Finding ‘Common Ground’ at the DNC with artist Meg Saligman

Discover the DNC precursor to Meg Saligman's Common Ground installation July 25-29 at the Free Library.

Many find the presidential election this year partisan and divisive, but artist Meg Saligman doesn’t take sides. Instead, she’s using the election as an opportunity to make art and start conversation. Our Common Ground, her non-partisan participatory installation of paint, sculpture, and light, will be exhibited in its entirety September 10 through October 30 at Moore College of Art & Design. It will be the culmination of smaller installations at both the Republican National Convention in Cleveland and the Democratic National Convention here in Philadelphia July 25 through 28. Through art, the exhibits ask viewers what they might have in common.

What makes the “Good Life”?

The project began with workshops in Philadelphia and Cleveland. The results of those workshops will be displayed at each convention. It’s not an unusual type of project for Saligman, who’s known around the world for murals and community art. She created the Common Threads mural at Broad and Spring Garden streets, and for Pope Francis’s historic visit to Philadelphia, she created the installation inspired by “Mary, Undoer of Knots,” for which more than 100,000 knotted papers with prayer requests were added by the community.

Our Common Ground will let people voice their opinions about what makes a good life. More than 2,000 years ago, Aristotle defined the results of politics as ‘the Good Life.’ So the exhibition space will feature oversized ear horns for ‘listening loudly,’ a Dialogue Den, and 10 ornamented Voter Poles for casting votes for what elements of ‘the Good Life’ people prefer. “We hope this will reframe the political discourse and illuminate common ground, especially when results from both conventions converge at the final exhibition,” said Lizzie Kripke, co-principal artist.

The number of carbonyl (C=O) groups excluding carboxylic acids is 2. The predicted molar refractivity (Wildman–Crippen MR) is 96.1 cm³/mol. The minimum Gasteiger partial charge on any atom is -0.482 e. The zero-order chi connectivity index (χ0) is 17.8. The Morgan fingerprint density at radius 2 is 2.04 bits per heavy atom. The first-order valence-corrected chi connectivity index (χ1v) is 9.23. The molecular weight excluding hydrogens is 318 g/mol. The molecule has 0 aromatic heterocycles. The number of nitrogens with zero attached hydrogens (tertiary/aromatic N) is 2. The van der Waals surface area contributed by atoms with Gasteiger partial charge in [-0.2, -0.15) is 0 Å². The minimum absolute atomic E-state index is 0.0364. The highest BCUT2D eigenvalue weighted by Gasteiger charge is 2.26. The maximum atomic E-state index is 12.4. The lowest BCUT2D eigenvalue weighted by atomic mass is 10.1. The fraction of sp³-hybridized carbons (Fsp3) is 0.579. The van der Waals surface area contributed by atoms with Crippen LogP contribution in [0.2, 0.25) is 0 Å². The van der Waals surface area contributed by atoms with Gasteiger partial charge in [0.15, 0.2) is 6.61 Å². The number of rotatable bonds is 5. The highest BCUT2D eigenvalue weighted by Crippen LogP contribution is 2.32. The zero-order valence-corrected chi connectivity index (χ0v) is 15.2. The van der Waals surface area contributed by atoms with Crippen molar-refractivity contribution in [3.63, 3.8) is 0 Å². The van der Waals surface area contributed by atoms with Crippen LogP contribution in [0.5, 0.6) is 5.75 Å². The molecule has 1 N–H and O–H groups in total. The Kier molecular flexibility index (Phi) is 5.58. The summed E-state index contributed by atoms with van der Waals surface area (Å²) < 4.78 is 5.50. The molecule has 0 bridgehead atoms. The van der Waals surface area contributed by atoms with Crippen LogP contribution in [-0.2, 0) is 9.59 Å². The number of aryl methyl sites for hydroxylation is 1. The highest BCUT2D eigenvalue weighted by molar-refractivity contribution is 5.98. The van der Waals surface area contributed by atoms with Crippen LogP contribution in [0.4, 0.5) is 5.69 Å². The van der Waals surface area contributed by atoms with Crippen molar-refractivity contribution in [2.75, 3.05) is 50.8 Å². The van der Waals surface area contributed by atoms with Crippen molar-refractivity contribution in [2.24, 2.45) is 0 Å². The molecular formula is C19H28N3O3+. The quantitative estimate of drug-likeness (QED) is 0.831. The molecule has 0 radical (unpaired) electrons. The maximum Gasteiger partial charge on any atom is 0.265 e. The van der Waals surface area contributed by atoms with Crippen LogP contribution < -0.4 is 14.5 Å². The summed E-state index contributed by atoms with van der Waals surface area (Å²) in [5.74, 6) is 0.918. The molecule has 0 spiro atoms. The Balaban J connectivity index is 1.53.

“The eye of the political storm”

Saligman couldn’t help but make this project once the presidential selection process began. “Watching this election cycle unfold toward hostility, polarity, and even violence, we have a sense of artistic urgency,” she said. “We believe public art can raise civic engagement and transform energy by reserving a space for momentary pause and respectful discourse inside our most prominent civic gatherings. Let’s see art as the eye of the political storm.”

Saligman is always inspired by the world around her. “All elements of my work come directly from their surrounding environment,” she said. “Community engagement is central to each project, and I constantly explore and expand ways to integrate community members within the creative, art-making process.”

She’s hopeful that art in general and this project in particular especially during this tumultuous political time can help bridge divides.

“Art is impactful to people and the world. It’s essential to our deepest humanity,” she said. “For this particular project, it’s my hope that art will shift the energy ever so slightly, to enable us to listen that much better to both ourselves and each other. Perhaps we can illuminate our commonalities instead of fixating on our differences.”

Meg Saligman’s DNC art installation will be on view in the main atrium of the central branch of the Free Library (1901 Vine Street, Philadelphia), free and open to the public during all library hours from July 25-29. Visit the project online to “vote for the good life” by submitting your own words or photos to be incorporated into the displays in Philadelphia and Cleveland. 

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